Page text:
DEAR KELLY: Recently I went with my dad on a weekend trip to Santa Cruz with some of his old friends. My mom stayed home. At one point after he had been drinking a lot, I heard him say to one of his friends that his marriage was good for “about the first year,” then it’s been bad ever since. I was in shock because my parents don’t seem to have a bad marriage compared to my friends’ parents who hate each other or don’t even talk to each other.
On the way home, when it was just the two of us in the car, I asked him why he said that. At first he denied it. I kept telling him he did. Finally, he told me that he was really sorry I heard him say that. When I asked him why, he said it, he said because it was true. He said that he and my mom agreed to stay together for the kids, but that they really should have never married because they are so different. I knew my parents were different, but I didn’t know he thought they should have never married.
I asked him if he thought they would split once my little sister, who is in the ninth grade, graduates. He said it’s a strong possibility, but that he would rather me not tell anyone because right now things are in a “working condition” between him and my mom. He said doesn’t want to upset anyone. He said that she’s as unhappy as he is, and didn’t want me to think he was the only one who wasn’t happy in the marriage. I think he thought that would make me feel better, but it really didn’t.
I asked if either of them had ever cheated, and he said no but that cheating is not the only reason a couple splits up. He said that he wants to grow old with someone who shares more interests with him, and he and my mom are worlds apart in what they enjoy, which I already knew. He said he hoped that when they split it will be easy because the kids will be gone and there won’t be a lot of fighting or anger between them, because they aren’t big fighters now.
I’m so bothered by all of this. It’s disturbing, and I can’t think about anything else. I can’t help but feel like they are miserable now married and that they are just counting the days until we leave. It’s so hard to realize your parents don’t really love each other and that the “family” you thought you had is really a fake and it’s going to end soon.
Not Sure Of Anything Anymore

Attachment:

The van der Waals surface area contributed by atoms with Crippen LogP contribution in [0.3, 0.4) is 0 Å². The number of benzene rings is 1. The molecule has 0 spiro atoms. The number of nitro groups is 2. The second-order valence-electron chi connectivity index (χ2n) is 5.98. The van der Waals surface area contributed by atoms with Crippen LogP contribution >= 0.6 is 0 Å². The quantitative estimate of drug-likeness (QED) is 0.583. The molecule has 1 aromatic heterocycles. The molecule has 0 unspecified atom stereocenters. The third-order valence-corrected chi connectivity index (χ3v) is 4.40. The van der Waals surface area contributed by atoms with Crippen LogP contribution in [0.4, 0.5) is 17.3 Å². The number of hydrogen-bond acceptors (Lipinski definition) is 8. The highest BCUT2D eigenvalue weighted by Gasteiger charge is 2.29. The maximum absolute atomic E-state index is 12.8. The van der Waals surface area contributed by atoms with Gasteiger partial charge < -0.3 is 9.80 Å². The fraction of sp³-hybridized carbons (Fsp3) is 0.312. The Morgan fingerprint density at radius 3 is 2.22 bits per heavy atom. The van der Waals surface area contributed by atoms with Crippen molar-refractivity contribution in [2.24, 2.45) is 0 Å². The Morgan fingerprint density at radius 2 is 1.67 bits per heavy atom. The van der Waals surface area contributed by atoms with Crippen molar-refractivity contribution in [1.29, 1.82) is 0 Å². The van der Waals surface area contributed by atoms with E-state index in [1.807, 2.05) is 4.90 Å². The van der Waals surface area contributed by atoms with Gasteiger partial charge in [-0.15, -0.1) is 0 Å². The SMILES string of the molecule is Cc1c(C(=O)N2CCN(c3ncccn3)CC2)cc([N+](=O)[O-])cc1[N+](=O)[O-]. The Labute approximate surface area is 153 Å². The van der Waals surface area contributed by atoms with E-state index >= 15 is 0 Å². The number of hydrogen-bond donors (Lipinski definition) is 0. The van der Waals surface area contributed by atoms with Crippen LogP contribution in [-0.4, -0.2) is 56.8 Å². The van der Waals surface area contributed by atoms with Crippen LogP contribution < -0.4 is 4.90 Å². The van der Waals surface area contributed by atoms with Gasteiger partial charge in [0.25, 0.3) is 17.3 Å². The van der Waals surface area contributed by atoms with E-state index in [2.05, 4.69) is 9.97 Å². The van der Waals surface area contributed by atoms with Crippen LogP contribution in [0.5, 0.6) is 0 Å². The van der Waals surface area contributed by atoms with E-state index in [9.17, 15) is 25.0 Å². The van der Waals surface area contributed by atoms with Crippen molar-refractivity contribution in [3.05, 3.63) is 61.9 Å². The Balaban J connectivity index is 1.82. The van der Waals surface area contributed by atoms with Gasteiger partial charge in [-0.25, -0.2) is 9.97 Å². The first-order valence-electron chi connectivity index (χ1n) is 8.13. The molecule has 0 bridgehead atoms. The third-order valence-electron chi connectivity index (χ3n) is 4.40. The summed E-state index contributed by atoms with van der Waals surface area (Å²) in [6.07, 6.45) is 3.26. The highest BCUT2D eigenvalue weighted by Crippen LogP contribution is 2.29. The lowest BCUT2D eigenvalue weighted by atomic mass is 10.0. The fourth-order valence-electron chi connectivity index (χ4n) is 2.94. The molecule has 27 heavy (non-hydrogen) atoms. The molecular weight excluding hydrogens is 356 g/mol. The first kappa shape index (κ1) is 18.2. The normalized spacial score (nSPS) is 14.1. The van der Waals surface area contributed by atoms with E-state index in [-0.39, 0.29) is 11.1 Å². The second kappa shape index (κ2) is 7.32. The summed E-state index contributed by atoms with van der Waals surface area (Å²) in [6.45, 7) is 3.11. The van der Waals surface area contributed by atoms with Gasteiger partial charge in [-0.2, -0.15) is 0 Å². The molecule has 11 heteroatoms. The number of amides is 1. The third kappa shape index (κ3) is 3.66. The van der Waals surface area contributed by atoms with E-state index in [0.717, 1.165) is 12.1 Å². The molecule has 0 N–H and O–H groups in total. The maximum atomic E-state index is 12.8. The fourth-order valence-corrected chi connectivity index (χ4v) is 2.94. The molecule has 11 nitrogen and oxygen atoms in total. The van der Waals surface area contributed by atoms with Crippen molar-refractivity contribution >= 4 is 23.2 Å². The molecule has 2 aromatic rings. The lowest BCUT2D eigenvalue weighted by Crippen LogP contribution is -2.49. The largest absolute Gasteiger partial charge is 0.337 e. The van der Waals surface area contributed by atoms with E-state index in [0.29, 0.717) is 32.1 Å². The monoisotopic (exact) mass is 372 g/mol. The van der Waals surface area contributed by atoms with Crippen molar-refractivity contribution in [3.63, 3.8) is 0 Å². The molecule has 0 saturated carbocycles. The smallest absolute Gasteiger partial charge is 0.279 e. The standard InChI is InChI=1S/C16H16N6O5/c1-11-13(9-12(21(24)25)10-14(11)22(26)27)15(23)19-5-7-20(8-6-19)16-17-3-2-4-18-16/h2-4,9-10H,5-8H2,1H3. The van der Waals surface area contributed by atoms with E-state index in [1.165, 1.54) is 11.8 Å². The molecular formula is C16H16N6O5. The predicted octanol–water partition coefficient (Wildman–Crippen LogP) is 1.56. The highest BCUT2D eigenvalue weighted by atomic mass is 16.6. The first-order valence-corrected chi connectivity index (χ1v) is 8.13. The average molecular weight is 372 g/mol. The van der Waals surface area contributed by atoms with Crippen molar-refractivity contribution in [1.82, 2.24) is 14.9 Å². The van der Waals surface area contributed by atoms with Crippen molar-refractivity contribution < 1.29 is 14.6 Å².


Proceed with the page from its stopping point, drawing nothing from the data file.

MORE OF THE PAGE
DEAR NOT SURE: For lack of better or more eloquent words, this stinks. What you learned from your dad, while he may have felt you were old enough to hear, is not something anyone wants to hear. No matter how old you are, discovering that your parents are planning to split (even if it is in the future) is never easy to swallow.
I have to challenge a few thoughts you expressed. Never did I hear your father say they didn’t love each other. People can love each other and still not be compatible to be married. You can also love someone for giving you the children you have, but realize that you are better off as friends than spouses.
The other thing is that your family is not fake. Even if your parents split and divorce, that doesn’t mean you no longer have a family. Being a family just means that you are people who love each other and are connected no matter what. Nowhere does it say that you have to have married parents to be a family. Family ties are threads that run deep. No matter where we go or what we do, they connect us. You will always have a family, and the feelings you feel toward your parents and your siblings are real.
It is normal to feel emotionally rocked by what you learned. Trying to process this alone would be really hard. Since your dad asked you to not talk about it, go talk with your dad about seeing a professional counselor. Just having a place to talk could be helpful and allow you a safe space to share any fears or concerns you have about what might happen. If your dad says no, go talk with your school counselor or a youth pastor or an adult you trust. Trying to hold all of this and process by yourself can make it hard to focus in school, get good sleep or cause things like headaches or stomachaches. Surround yourself with supportive people you can trust and rely on if times get tough.
Be sure of one thing: You will be OK. Even if your parents split, you will be sad but you will be OK. Perhaps getting this insight from your dad will help you feel a little more prepared if they do split. You can’t control their decisions, but you can control the support system you create for yourself and the tools you equip yourself with to handle it.
Write to Kelly Richardson at Teen Talk, The Sacramento Bee, P.O. Box 15880, Sacramento, CA 95852, or email firstname.lastname@example.org.